The book of abstracts can be downloaded by clicking here: Book of Abstracts_June20_draft
The full program can be downloaded by clicking here: Full program_June19
In search of meaning and recognition: Scholarship in the Antarctic humanities and Social sciences through time
In this presentation, I will track the evolution of the Antarctic humanities and social sciences (HASS) and the development of a multidisciplinary community of HASS scholars within, and beyond, the Scientific Community of Antarcti Research (SCAR). From tentative begginings in the margins of the SCAR ecosytem as two Action Groups – one with the mandate to study and record the history of Antarctic science and the other one pursuing an explanation of the multitude of complex human value systems in relation to the Antarctic continent and Souther Ocean – HASS scholars have self-organized as a community that is now engaged in cutting-edge research across a wide range of disciplines. In addition, Antarctic HASS scholars today are contributing to Antarctic biophysical research, governance, and agenda setting as well as operational decision making within National Antarctic Programmes. Earlier, often purposefully “politically non-threatning’, research has now given way to demonstratably critical and provocative shcolarship that critques and analyses the status quo of Antarctic science and policy and raises difficult questions about, for instance, thorny legal issues related to bioprospecting, fishing or tourism regulation, ethical matters such as intergenerational justice or non-human agency, or cultural considerations, including feminism, heritage and public perceptions of our engagement with the Antarctic, just to name a few. I will explore some of the perceptions of our engagement with the Antarctic. I will explore some of those cutting-edge research projects and conclude by imagining what might be the next frontier in Antarctic HASS scholarship.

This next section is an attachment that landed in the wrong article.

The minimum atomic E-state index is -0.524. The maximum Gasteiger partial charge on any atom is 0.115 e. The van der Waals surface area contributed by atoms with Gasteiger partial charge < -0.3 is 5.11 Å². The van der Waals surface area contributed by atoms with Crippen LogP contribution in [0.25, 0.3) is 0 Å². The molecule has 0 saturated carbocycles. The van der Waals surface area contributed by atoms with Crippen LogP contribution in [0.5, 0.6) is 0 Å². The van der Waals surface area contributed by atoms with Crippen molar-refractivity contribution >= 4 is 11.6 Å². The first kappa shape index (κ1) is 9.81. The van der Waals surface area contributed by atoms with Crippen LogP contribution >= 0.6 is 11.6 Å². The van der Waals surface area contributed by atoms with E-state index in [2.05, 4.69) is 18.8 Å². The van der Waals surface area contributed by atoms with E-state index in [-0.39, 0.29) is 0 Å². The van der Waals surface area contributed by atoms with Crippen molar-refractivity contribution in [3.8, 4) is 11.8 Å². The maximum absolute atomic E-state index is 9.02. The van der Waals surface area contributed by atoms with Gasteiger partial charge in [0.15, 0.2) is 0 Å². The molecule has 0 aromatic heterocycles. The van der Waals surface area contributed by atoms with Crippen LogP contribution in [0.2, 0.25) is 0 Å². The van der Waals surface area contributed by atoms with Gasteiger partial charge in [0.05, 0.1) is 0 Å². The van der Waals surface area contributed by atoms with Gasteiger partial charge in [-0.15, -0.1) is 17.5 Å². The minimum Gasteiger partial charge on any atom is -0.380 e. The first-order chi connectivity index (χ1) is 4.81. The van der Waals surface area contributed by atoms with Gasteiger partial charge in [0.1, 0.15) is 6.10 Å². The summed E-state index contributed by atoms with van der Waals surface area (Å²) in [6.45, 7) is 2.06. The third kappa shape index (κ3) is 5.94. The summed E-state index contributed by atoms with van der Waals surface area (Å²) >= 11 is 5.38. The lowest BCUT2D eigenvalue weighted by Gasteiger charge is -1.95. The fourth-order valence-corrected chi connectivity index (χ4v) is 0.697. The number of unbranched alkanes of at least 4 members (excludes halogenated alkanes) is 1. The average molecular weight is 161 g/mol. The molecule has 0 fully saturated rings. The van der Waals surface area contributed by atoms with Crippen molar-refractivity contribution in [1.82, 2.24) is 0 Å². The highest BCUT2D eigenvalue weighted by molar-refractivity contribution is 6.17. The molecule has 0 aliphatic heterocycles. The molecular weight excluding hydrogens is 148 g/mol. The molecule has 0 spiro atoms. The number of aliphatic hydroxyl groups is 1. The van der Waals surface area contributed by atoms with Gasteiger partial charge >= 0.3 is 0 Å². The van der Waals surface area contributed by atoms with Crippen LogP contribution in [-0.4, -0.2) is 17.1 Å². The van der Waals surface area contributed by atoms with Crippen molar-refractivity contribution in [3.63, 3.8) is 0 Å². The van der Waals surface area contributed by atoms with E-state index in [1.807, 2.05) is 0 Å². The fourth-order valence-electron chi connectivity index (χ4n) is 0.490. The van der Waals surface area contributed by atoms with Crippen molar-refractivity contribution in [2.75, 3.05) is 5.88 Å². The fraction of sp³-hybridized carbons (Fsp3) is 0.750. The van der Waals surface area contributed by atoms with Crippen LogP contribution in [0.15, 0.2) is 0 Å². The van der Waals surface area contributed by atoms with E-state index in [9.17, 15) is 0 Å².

Antarctic Geopolitics and Governance Challenges for the 21st Century